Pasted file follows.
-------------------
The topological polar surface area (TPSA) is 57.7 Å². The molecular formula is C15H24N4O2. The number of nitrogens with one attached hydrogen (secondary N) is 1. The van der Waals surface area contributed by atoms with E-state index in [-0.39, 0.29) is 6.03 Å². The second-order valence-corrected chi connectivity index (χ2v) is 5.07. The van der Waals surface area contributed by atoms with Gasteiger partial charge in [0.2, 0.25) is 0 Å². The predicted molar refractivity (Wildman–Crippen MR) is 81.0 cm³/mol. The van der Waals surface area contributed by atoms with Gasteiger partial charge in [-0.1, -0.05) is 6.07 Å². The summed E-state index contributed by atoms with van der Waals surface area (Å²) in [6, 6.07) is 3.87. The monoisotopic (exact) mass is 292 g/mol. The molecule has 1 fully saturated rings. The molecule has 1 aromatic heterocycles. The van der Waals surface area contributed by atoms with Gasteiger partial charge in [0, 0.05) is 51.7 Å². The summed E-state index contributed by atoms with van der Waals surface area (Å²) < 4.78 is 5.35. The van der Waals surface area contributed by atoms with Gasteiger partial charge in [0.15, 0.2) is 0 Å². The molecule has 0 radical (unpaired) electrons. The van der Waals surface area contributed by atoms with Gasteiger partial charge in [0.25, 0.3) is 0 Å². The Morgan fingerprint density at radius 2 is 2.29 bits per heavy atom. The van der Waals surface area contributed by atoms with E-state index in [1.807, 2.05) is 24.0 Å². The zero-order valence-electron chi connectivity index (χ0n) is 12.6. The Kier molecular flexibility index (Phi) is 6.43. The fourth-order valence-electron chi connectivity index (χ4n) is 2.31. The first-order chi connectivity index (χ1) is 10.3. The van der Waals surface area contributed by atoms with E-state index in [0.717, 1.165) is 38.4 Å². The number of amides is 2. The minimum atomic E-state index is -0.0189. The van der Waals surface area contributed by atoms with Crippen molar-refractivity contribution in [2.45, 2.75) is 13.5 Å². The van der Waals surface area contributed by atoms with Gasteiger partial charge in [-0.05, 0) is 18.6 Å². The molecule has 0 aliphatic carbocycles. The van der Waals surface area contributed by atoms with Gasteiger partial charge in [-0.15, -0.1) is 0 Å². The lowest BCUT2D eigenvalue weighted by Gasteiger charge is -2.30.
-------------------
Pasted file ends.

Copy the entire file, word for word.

The topological polar surface area (TPSA) is 57.7 Å². The molecular formula is C15H24N4O2. The number of nitrogens with one attached hydrogen (secondary N) is 1. The van der Waals surface area contributed by atoms with E-state index in [-0.39, 0.29) is 6.03 Å². The second-order valence-corrected chi connectivity index (χ2v) is 5.07. The van der Waals surface area contributed by atoms with Gasteiger partial charge in [0.2, 0.25) is 0 Å². The predicted molar refractivity (Wildman–Crippen MR) is 81.0 cm³/mol. The van der Waals surface area contributed by atoms with Gasteiger partial charge in [-0.1, -0.05) is 6.07 Å². The summed E-state index contributed by atoms with van der Waals surface area (Å²) in [6, 6.07) is 3.87. The monoisotopic (exact) mass is 292 g/mol. The molecule has 1 fully saturated rings. The molecule has 1 aromatic heterocycles. The van der Waals surface area contributed by atoms with Gasteiger partial charge in [0, 0.05) is 51.7 Å². The summed E-state index contributed by atoms with van der Waals surface area (Å²) < 4.78 is 5.35. The van der Waals surface area contributed by atoms with Gasteiger partial charge in [0.15, 0.2) is 0 Å². The molecule has 0 radical (unpaired) electrons. The van der Waals surface area contributed by atoms with Gasteiger partial charge in [0.25, 0.3) is 0 Å². The Morgan fingerprint density at radius 2 is 2.29 bits per heavy atom. The van der Waals surface area contributed by atoms with E-state index in [1.807, 2.05) is 24.0 Å². The zero-order valence-electron chi connectivity index (χ0n) is 12.6. The Kier molecular flexibility index (Phi) is 6.43. The fourth-order valence-electron chi connectivity index (χ4n) is 2.31. The first-order chi connectivity index (χ1) is 10.3. The van der Waals surface area contributed by atoms with E-state index in [0.717, 1.165) is 38.4 Å². The number of amides is 2. The minimum atomic E-state index is -0.0189. The van der Waals surface area contributed by atoms with Crippen molar-refractivity contribution in [2.45, 2.75) is 13.5 Å². The van der Waals surface area contributed by atoms with Gasteiger partial charge in [-0.05, 0) is 18.6 Å². The molecule has 0 aliphatic carbocycles. The van der Waals surface area contributed by atoms with Gasteiger partial charge in [-0.15, -0.1) is 0 Å². The lowest BCUT2D eigenvalue weighted by Gasteiger charge is -2.30.